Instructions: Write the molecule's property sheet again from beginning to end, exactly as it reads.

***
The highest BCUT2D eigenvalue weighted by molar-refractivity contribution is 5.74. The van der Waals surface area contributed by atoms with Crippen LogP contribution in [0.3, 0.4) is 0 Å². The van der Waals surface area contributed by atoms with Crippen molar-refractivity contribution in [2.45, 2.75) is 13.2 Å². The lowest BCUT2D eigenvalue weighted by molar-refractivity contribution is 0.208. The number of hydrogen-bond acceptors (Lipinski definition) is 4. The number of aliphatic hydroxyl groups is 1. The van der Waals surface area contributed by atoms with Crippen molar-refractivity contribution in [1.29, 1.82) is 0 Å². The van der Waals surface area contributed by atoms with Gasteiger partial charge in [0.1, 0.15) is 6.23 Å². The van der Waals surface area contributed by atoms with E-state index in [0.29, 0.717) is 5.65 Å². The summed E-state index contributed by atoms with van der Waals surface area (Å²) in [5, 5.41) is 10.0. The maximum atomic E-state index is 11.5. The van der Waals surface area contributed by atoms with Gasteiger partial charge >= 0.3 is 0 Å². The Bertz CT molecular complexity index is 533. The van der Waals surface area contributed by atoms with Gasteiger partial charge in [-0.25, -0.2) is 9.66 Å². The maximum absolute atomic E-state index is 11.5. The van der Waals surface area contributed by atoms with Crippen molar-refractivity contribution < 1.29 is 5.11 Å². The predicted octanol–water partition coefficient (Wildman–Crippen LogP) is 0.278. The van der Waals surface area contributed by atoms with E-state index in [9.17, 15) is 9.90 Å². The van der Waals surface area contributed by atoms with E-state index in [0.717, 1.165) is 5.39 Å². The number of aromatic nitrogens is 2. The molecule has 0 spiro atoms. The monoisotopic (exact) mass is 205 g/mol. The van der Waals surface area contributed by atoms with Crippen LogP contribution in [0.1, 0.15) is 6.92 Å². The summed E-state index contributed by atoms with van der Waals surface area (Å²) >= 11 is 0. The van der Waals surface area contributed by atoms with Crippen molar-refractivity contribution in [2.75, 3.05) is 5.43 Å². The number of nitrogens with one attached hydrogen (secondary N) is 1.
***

The highest BCUT2D eigenvalue weighted by molar-refractivity contribution is 5.74. The van der Waals surface area contributed by atoms with Crippen LogP contribution in [0.3, 0.4) is 0 Å². The van der Waals surface area contributed by atoms with Crippen molar-refractivity contribution in [2.45, 2.75) is 13.2 Å². The lowest BCUT2D eigenvalue weighted by molar-refractivity contribution is 0.208. The number of hydrogen-bond acceptors (Lipinski definition) is 4. The number of aliphatic hydroxyl groups is 1. The van der Waals surface area contributed by atoms with Crippen molar-refractivity contribution in [1.29, 1.82) is 0 Å². The van der Waals surface area contributed by atoms with Gasteiger partial charge in [0.1, 0.15) is 6.23 Å². The van der Waals surface area contributed by atoms with E-state index in [0.29, 0.717) is 5.65 Å². The summed E-state index contributed by atoms with van der Waals surface area (Å²) in [5, 5.41) is 10.0. The maximum atomic E-state index is 11.5. The van der Waals surface area contributed by atoms with Gasteiger partial charge >= 0.3 is 0 Å². The Bertz CT molecular complexity index is 533. The van der Waals surface area contributed by atoms with Gasteiger partial charge in [-0.25, -0.2) is 9.66 Å². The maximum absolute atomic E-state index is 11.5. The van der Waals surface area contributed by atoms with Crippen molar-refractivity contribution < 1.29 is 5.11 Å². The predicted octanol–water partition coefficient (Wildman–Crippen LogP) is 0.278. The van der Waals surface area contributed by atoms with E-state index in [9.17, 15) is 9.90 Å². The van der Waals surface area contributed by atoms with E-state index in [0.717, 1.165) is 5.39 Å². The number of aromatic nitrogens is 2. The molecule has 0 spiro atoms. The monoisotopic (exact) mass is 205 g/mol. The van der Waals surface area contributed by atoms with Crippen LogP contribution in [0.1, 0.15) is 6.92 Å². The summed E-state index contributed by atoms with van der Waals surface area (Å²) >= 11 is 0. The van der Waals surface area contributed by atoms with Crippen molar-refractivity contribution in [2.75, 3.05) is 5.43 Å². The number of nitrogens with one attached hydrogen (secondary N) is 1.